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Business

Thousands of German Engineering Workers Walk off Jobs

Tens of thousands of workers in Germany's engineering sector walked off their jobs Monday, November 3 as their union expanded rolling strikes to press its demands for an 8-percent pay raise.

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The strikes bode ill for struggling German carmakers such as Daimler

The one-day strikes, which began Saturday, are to continue at different factories each day till Friday. The IG Metall union has rejected an offer of 2.1-per-cent more income in 2009 plus a one-off bonus of 1.6 per cent.

The union called it a "provocation" that the 3.6 million employees in the metal-products and electrical industry had not been offered raises to compensate for inflation.

A car plant owned by Ford Motor Co in Saarlouis near the French border and a Gillette factory making razors in Berlin were among the sites idled by the strikers, the union IG Metall said.

The union called at total of 30,000 members out on strike Monday at hundreds of companies in four states: Hesse, Rhineland-Palatinate, Thuringia and Saarland. Lesser numbers stopped work in other states.

Negotiators from both sides are to meet again November 11 for a fourth round of talks.

Ominous open-end general strike looms

If there is no breakthrough by mid-November, the union can declare the talks a failure and have its members vote on an all-out, open-ended strike.

A German newspaper, Bild, claimed Monday the union had reserves of 2 billion euros ($2.5 billion) to pay striking workers. In Germany, unions use membership dues to compensate strikers for lost pay.

The strikes come at a time when carmakers such as Daimler AG, General Motors' Opel division and BMW have announced temporary closures of factories to save costs after a drop in orders triggered by the global credit crisis.

In Bavaria state, the main BMW factories began a five-day closure Monday and 40,000 employees stayed home.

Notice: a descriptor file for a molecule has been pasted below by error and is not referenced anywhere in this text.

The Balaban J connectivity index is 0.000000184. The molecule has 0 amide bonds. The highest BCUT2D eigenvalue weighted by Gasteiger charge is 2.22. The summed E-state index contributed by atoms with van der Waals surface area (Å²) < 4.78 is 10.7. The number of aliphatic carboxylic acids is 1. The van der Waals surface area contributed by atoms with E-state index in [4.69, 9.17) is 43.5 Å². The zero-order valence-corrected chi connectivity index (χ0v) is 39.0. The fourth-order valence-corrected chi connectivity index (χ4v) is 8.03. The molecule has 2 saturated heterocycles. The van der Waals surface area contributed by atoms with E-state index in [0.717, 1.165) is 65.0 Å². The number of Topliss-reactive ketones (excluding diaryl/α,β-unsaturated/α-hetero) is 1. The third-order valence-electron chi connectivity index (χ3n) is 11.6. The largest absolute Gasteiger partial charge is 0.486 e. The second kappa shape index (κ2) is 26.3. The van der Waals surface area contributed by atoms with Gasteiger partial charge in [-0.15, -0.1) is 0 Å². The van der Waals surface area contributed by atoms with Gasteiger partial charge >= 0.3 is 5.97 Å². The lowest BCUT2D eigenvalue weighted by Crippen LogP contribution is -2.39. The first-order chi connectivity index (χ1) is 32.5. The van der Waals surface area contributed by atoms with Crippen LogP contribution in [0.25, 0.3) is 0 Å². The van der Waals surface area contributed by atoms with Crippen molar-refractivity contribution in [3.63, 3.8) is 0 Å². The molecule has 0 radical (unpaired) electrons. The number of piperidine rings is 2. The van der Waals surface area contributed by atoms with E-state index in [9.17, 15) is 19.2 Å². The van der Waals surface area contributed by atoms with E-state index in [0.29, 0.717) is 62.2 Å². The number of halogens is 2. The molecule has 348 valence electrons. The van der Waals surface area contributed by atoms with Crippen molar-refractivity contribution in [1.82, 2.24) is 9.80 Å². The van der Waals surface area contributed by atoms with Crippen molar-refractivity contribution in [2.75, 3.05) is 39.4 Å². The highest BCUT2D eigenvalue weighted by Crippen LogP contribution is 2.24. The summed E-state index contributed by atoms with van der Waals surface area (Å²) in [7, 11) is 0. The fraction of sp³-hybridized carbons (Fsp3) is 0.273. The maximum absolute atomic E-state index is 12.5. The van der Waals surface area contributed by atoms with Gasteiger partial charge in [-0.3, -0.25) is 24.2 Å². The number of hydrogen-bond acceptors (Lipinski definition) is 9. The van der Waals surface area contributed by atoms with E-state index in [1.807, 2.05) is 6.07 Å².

German companies usually have compensation schemes for staff during factory closures.

Hundreds of firms affected

Hundreds of companies are to be affected, especially in the states of Hesse, Rhineland-Palatinate, Thuringia and Saarland, where 30,000 workers were called to strike.

Thousands more metal workers were also expected to stop work in Baden-Wuerttemberg and North Rhine-Westphalia.

Negotiators from both sides are to meet again November 11 for a fourth round of talks. If there is no breakthrough by mid-November, the union can declare the talks a failure and have its members vote on an indefinite strike.

Strikes worsen carmakers' woes

The strikes come at a time when carmakers such as Daimler AG, Opel and BMW have announced temporary closures of factories to save costs after a drop in orders triggered by the global credit crisis.

Martin Kannegiesser, president of the engineering employers group Gesamtmetall, warned in an interview with the Welt am Sonntag newspaper that the strikes would hurt not only the companies involved but also ultimately their workers.

Early Monday, about 50 workers at BSH Bosch and Siemens Husehold Appliances GmbH in Dillingen in the southern state of Bavaria and 100 at the auto-parts maker Valeo SA in Wemding near Ingolstadt, also in Bavaria, walked off their jobs temporarily at midnight, union officials said.

Auto-parts maker Helag-Electonic GmbH in Nagold in the south-western state of Baden-Wuerttemberg were not reporting for the early shift. About 200 workers on the early and normal shifts were called to strike.

Employees at the saw maker Stihl Inc were also to lay down their tools in Waiblingen near Stuttgart in the same state.

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